Album Review – The Interrupters – “S/T” (Punk/Ska)

The-InterruptersReview by By Dustin Griffin - 5/5 Dragons 
From October 2014 Vandala Magazine  READ MORE ARTICLES

Tim Armstrong’s Hellcat label (a subsidiary of Epitaph) has slowed in its releases the last few years, releasing only a couple records a year. But there was a time when they were one of punk’s heaviest hitting labels, releasing records by the likes of Rancid, Dropkick Murphys, Dis-tillers, U.S. Bombs and Aggrolites. Nowadays their roster of bands is still impressive, but it’s the lesser known bands that are the most impressive on the team.

Take The Interrupters. An L.A. based band that represents the best of Rancid-influenced punk/ska music with a modern sound and female twist.

While The Interrupters have only been around a couple of years, their front woman Aimee Allen has had an impressive and busy decade all on her own. Contributing her impressive voice to movie soundtracks, presidential campaigns and collaborating with bands as diverse as The Black Eyed Peas and Jimmy Cliff, Allen is already an established presence on the music scene.

The band also kept busy backing Tim Armstrong on his ambitious Tim Timebomb & Friends pro-ject. So Aimee’s been busy and has, along with brothers Kevin Bivona, Justin Bivona, and Jesse Bivona, crafted one of the best throwback punk records of the last few years.

The interesting thing about The Interrupters record is that it sounds classic while managing to sound fresh and new at the same time.

“Take the Power Back”, the album’s first track, is a hard charger rally cry with impressive guitar and exciting hooks. “White Noise” is a straight ahead ska bopper with funky waltzing bass and no shortage of attitude-inflected deliverance on Aimee’s part.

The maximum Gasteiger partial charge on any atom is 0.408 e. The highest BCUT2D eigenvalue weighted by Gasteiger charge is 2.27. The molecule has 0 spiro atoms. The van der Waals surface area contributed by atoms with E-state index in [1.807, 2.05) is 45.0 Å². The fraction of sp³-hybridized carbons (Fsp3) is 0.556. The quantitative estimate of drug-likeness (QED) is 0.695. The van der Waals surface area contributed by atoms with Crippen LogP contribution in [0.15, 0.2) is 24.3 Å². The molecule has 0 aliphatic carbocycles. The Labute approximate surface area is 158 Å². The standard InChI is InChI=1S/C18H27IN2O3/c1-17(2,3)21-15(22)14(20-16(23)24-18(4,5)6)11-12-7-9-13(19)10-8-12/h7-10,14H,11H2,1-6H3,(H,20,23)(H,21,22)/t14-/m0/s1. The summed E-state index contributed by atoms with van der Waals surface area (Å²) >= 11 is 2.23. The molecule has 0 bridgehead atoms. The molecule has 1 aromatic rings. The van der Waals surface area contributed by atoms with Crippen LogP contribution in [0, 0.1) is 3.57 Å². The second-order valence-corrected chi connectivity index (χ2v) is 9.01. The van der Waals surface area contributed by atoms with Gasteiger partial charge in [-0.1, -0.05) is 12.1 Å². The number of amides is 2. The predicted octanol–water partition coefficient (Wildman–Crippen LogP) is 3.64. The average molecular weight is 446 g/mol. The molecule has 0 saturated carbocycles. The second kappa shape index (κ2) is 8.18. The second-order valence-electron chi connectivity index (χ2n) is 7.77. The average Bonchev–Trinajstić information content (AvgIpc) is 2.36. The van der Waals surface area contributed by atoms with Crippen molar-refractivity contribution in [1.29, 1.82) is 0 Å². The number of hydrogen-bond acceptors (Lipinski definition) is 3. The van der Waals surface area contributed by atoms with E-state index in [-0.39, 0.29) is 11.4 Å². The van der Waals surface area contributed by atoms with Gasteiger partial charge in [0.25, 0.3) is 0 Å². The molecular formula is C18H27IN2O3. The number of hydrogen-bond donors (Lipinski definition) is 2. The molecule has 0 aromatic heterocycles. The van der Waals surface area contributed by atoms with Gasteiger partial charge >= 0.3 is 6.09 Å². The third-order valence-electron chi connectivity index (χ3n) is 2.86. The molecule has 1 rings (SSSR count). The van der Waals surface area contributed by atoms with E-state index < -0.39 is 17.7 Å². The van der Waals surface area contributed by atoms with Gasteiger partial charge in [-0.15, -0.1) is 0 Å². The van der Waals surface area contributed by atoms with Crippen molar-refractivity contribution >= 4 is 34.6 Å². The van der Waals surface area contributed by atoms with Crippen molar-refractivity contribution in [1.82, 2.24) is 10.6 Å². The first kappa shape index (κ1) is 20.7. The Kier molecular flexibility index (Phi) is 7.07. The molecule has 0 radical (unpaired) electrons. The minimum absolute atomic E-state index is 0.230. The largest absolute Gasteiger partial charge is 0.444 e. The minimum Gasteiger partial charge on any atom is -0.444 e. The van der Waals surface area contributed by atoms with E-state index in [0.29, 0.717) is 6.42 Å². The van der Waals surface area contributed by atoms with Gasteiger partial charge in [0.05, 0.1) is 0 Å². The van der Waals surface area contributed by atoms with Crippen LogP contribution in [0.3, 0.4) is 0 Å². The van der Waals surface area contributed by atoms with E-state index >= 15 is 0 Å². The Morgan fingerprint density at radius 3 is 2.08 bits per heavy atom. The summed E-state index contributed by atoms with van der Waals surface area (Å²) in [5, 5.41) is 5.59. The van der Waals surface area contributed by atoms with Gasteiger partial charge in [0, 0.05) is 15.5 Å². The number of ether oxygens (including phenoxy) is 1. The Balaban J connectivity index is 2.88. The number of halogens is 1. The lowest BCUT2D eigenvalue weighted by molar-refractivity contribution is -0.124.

“Can’t Be Trusted” and “Liberty” are fast paced, mosh ready tunes with a conscience.

“Judge Not” is a lively cover of an early Bob Marley tune (originally released when he was just 13). The Interrupters version features a funky, razor sharp rhythm section and gang vocals in all the right places.

“This Is The New Sound” musically exemplifies what makes the band so exciting, the 3rd wave ska boom of the 90’s updated and given the boot, so to speak, for the new millennium’s second decade.

“Family” is a silly ska song that sounds like it could have come off of a two tone children’s album. It’s fun and simple and features Tim Armstrong whose delivery has obviously inspired Aimee’s own delivery on this project. As a result the two voices complement each other nicely. “Easy On You” is one of my favorite songs on the album. Its smooth delivery and uplifting message put the hook in you pretty deep.

“A Friend Like Me” immediately recalls “Topical London” from Rancid’s Indestructible record. It carves its own identity out of the influence though.

“Last Call” is pretty self explanatory and features more heel bopping, hyperactive ska and to top it of “Haven’t Seen The Last of Me” is my favorite track on this record. I love Aimee’s delivery on this, all snarly spitfire exuberance and punk attitude. The ‘na na na’ chorus is impossibly catchy and the surf guitar breaks are also a lot of fun and help to create a hell of a lasting impression. A great way to cap off a great record.

The Interrupters is a perfect record. A loving tribute to ska in every one of its waves, from two tone onwards. It’s impressive when a ska record can spit out 11 songs that sound completely unique from one another. And while the Armstrong influence is obvious (he helped co-write much of the record), it’s also apparent that The Interrupters are more than just a vessel for an-other one of his creative forms of expression.

All in all, this is the best record of 2014 I’ve heard so far.


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